The new Well Paws K-9 Rehabilitation helps get dogs back on their paws again
Andrew Groome, Certified Canine Rehabilitation Therapist and owner of Well Paws K-9 Rehabilitation, has been a Baton Rouge physical therapist for the last 24 years. This native of England retains all the charm and wit one might expect while engaging listeners with his British accent. Be careful; his high energy is contagious. With a smile that arrives to greet you well ahead of the rest of his tall frame, his is a demeanor dogs cannot refuse.
“Dogs are my passion and our best friends,” says Groome, which explains why a conversation with him must include a playdate with Millie, his beautifully coated golden retriever and course agility master for Louisiana Capital City Obedience Club.
This physical therapist’s path to Well Paws K-9 Rehabilitation, which opened this year, was not a short one. But his journey from people to pets brings his wisdom and experience with physical movement together with his love of canine friends. The story of Well Paws begins with Cassie, his golden retriever who suffered from a progressive neurological disease. Groome, unwilling to accept that such a disease would limit her quality of life, was referred to a canine rehabilitation facility to begin treatment that would slow the progression of Cassie’s disease. Because of her treatment, Groome was able to improve her strength and mobility. After that experience, Groome was sold.
“I spent two years working to earn my certification as a canine rehabilitation therapist at the Canine Rehabilitation Institute in Colorado,” he says. “I’m currently transitioning from my work as a physical therapist to embark on this new career path. I’m tremendously excited about this change for me and for my new patients.”
A quick look around his facility reveals his “Paws of Fame”—framed pictures of all the dogs he has rehabilitated. Groome wants people to think of him as a “physical therapist for dogs. I want my clients, the dogs’ owners, to know that there is an option other than medication or just accepting a droopy hip or limp for each patient.”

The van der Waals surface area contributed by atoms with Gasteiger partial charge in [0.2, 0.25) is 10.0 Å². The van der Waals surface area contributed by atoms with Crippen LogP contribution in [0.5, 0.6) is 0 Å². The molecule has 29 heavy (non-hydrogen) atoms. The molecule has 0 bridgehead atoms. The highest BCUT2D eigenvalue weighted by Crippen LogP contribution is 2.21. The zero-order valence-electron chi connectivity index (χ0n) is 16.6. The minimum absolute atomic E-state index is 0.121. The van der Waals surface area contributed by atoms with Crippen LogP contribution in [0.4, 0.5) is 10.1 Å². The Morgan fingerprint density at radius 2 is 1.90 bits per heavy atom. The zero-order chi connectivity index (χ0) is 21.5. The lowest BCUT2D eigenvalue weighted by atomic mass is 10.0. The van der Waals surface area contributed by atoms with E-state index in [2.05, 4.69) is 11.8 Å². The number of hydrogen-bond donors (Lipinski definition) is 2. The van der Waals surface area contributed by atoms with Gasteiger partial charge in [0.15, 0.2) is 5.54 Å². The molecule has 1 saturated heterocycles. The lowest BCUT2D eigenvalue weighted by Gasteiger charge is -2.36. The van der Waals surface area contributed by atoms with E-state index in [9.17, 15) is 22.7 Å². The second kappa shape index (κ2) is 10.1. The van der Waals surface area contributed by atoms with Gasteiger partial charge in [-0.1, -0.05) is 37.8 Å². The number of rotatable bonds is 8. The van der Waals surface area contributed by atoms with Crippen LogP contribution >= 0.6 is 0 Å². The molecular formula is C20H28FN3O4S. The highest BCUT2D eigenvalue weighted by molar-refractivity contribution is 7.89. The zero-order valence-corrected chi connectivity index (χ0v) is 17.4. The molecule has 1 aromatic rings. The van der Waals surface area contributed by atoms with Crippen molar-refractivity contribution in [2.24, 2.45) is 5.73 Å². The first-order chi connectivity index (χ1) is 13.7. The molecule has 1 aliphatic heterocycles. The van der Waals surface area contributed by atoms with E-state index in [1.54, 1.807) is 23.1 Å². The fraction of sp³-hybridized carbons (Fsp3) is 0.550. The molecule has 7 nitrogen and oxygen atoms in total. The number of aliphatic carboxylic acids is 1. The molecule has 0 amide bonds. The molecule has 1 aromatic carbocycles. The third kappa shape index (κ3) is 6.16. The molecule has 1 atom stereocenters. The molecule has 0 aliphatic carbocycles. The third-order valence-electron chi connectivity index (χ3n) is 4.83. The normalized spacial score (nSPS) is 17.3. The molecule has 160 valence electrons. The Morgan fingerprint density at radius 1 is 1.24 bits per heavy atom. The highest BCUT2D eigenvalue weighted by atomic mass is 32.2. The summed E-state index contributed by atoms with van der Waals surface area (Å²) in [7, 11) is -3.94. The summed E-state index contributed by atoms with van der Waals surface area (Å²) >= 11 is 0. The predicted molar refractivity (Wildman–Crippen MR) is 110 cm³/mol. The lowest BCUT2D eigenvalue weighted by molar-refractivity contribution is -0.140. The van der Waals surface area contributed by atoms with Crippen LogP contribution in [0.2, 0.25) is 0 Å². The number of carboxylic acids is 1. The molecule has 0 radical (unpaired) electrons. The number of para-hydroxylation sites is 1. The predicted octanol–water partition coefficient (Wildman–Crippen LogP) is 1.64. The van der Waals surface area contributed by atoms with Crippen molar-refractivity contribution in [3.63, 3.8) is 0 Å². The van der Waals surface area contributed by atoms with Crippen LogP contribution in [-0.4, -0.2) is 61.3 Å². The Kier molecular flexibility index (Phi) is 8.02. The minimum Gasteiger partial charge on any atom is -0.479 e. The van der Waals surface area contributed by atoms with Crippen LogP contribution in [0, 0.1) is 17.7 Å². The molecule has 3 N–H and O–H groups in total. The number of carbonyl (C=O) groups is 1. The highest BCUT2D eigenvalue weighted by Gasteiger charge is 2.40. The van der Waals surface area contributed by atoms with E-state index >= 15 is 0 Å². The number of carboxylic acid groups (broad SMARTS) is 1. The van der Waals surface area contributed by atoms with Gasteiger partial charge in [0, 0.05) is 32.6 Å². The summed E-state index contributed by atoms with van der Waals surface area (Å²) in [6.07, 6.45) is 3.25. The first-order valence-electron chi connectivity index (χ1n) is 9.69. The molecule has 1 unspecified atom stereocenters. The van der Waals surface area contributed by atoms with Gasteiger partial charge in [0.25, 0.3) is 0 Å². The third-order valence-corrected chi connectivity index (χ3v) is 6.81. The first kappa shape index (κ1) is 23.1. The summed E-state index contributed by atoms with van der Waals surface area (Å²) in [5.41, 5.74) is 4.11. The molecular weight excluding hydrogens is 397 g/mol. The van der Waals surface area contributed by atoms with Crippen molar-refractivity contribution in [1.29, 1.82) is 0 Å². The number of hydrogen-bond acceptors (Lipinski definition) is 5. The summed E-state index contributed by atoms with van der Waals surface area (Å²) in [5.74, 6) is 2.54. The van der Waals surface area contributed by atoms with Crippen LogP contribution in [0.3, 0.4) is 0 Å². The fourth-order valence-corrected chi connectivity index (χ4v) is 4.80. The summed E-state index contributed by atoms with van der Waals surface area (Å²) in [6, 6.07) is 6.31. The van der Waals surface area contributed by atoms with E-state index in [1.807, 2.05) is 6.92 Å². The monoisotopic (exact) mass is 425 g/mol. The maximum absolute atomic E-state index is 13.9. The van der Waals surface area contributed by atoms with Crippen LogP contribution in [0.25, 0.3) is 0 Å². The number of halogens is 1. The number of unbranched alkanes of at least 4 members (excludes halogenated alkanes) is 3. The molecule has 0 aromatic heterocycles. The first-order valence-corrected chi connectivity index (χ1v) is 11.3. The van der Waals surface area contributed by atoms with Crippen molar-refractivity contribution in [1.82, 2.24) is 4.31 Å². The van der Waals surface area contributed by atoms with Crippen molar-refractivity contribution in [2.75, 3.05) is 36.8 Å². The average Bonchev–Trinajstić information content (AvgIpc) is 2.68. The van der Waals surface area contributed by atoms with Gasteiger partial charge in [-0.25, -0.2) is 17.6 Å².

Candidates for canine therapy might include dogs recovering from an injury or a surgery or those experiencing problems related to aging or a musculoskeletal or neurological condition. Groome’s connection with clients begins with an online pre-consult with intake form, an initial consult and a prescription of recommended services tailored to each patient’s needs. “I want to work with clients and really get a feel for what they want out of receiving my services,” he says. Services offered include laser therapy, massage and therapeutic exercises, as well as techniques like electrical stimulation and therapeutic ultrasound. Plans are also underway for hydrotherapy, which will include an underwater treadmill to aid patient recovery.
When asked what he wants to convey about himself, Groome says “Forget me” while pointing back to his “Paws of Fame” wall. “It’s all about them and receiving the best care,” he says. “I want Baton Rouge to know that we are in a fun, progressive partnership with the veterinarian, and we work alongside the owner to provide the best care so dogs can live their best lives. Happy, healthy pets make for happy, healthy owners. It’s all about a relationship, really. We are a team and, together, we make pets better.” wellpawsk9rehab.com